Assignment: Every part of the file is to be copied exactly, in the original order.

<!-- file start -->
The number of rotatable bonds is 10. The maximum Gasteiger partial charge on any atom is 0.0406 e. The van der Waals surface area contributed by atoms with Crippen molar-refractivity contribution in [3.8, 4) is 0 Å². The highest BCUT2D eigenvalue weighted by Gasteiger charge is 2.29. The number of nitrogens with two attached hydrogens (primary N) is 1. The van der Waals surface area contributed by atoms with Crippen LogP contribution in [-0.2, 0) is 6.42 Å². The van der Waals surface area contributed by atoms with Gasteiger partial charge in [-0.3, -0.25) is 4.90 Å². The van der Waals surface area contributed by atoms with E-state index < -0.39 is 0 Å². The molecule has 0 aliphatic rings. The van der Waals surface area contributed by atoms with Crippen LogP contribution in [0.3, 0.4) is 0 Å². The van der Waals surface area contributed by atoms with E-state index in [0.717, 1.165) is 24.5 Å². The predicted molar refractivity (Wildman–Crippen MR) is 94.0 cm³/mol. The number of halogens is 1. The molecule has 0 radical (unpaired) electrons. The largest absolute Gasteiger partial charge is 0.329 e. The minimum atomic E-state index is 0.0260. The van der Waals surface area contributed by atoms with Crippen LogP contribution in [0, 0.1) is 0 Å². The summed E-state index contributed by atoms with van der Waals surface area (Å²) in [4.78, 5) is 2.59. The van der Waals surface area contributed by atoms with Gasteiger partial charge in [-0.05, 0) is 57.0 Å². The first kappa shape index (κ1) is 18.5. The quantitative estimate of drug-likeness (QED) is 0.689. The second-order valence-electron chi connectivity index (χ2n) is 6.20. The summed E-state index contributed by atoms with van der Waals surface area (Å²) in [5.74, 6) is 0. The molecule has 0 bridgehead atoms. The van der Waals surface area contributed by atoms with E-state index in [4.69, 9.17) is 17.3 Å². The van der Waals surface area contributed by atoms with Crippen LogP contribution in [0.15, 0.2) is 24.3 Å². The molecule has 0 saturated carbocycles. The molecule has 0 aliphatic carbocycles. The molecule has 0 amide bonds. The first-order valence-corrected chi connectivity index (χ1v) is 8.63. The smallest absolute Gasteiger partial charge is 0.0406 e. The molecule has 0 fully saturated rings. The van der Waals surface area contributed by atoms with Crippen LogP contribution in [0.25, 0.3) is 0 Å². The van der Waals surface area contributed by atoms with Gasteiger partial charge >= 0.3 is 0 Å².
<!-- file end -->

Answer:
The number of rotatable bonds is 10. The maximum Gasteiger partial charge on any atom is 0.0406 e. The van der Waals surface area contributed by atoms with Crippen molar-refractivity contribution in [3.8, 4) is 0 Å². The highest BCUT2D eigenvalue weighted by Gasteiger charge is 2.29. The number of nitrogens with two attached hydrogens (primary N) is 1. The van der Waals surface area contributed by atoms with Crippen LogP contribution in [-0.2, 0) is 6.42 Å². The van der Waals surface area contributed by atoms with Gasteiger partial charge in [-0.3, -0.25) is 4.90 Å². The van der Waals surface area contributed by atoms with E-state index < -0.39 is 0 Å². The molecule has 0 aliphatic rings. The van der Waals surface area contributed by atoms with Crippen LogP contribution in [0.3, 0.4) is 0 Å². The van der Waals surface area contributed by atoms with E-state index in [0.717, 1.165) is 24.5 Å². The predicted molar refractivity (Wildman–Crippen MR) is 94.0 cm³/mol. The number of halogens is 1. The molecule has 0 radical (unpaired) electrons. The largest absolute Gasteiger partial charge is 0.329 e. The minimum atomic E-state index is 0.0260. The van der Waals surface area contributed by atoms with Crippen LogP contribution in [0, 0.1) is 0 Å². The summed E-state index contributed by atoms with van der Waals surface area (Å²) in [4.78, 5) is 2.59. The van der Waals surface area contributed by atoms with Gasteiger partial charge in [-0.05, 0) is 57.0 Å². The first kappa shape index (κ1) is 18.5. The quantitative estimate of drug-likeness (QED) is 0.689. The second-order valence-electron chi connectivity index (χ2n) is 6.20. The summed E-state index contributed by atoms with van der Waals surface area (Å²) in [5.74, 6) is 0. The molecule has 0 bridgehead atoms. The van der Waals surface area contributed by atoms with E-state index in [4.69, 9.17) is 17.3 Å². The van der Waals surface area contributed by atoms with Crippen LogP contribution in [0.15, 0.2) is 24.3 Å². The molecule has 0 saturated carbocycles. The molecule has 0 aliphatic carbocycles. The molecule has 0 amide bonds. The first-order valence-corrected chi connectivity index (χ1v) is 8.63. The smallest absolute Gasteiger partial charge is 0.0406 e. The molecule has 0 fully saturated rings. The van der Waals surface area contributed by atoms with Crippen LogP contribution in [0.25, 0.3) is 0 Å². The van der Waals surface area contributed by atoms with Gasteiger partial charge >= 0.3 is 0 Å².